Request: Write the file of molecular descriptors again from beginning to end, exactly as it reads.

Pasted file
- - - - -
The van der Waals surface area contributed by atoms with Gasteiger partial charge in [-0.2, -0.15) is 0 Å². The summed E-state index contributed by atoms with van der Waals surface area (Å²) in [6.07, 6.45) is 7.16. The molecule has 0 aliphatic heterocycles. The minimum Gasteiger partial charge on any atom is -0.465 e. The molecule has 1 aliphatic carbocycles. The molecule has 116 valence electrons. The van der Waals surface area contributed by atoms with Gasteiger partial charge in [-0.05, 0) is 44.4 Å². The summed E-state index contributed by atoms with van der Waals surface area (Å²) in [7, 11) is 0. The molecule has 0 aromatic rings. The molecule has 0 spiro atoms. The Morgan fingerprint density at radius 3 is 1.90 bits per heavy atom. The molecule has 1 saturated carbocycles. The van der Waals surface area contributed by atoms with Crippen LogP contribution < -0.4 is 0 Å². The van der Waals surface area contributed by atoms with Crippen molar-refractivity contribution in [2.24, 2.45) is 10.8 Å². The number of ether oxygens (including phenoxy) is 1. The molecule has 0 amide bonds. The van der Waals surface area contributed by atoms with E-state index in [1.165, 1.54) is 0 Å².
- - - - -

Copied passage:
The van der Waals surface area contributed by atoms with Gasteiger partial charge in [-0.2, -0.15) is 0 Å². The summed E-state index contributed by atoms with van der Waals surface area (Å²) in [6.07, 6.45) is 7.16. The molecule has 0 aliphatic heterocycles. The minimum Gasteiger partial charge on any atom is -0.465 e. The molecule has 1 aliphatic carbocycles. The molecule has 116 valence electrons. The van der Waals surface area contributed by atoms with Gasteiger partial charge in [-0.05, 0) is 44.4 Å². The summed E-state index contributed by atoms with van der Waals surface area (Å²) in [7, 11) is 0. The molecule has 0 aromatic rings. The molecule has 0 spiro atoms. The Morgan fingerprint density at radius 3 is 1.90 bits per heavy atom. The molecule has 1 saturated carbocycles. The van der Waals surface area contributed by atoms with Crippen LogP contribution < -0.4 is 0 Å². The van der Waals surface area contributed by atoms with Crippen molar-refractivity contribution in [2.24, 2.45) is 10.8 Å². The number of ether oxygens (including phenoxy) is 1. The molecule has 0 amide bonds. The van der Waals surface area contributed by atoms with E-state index in [1.165, 1.54) is 0 Å².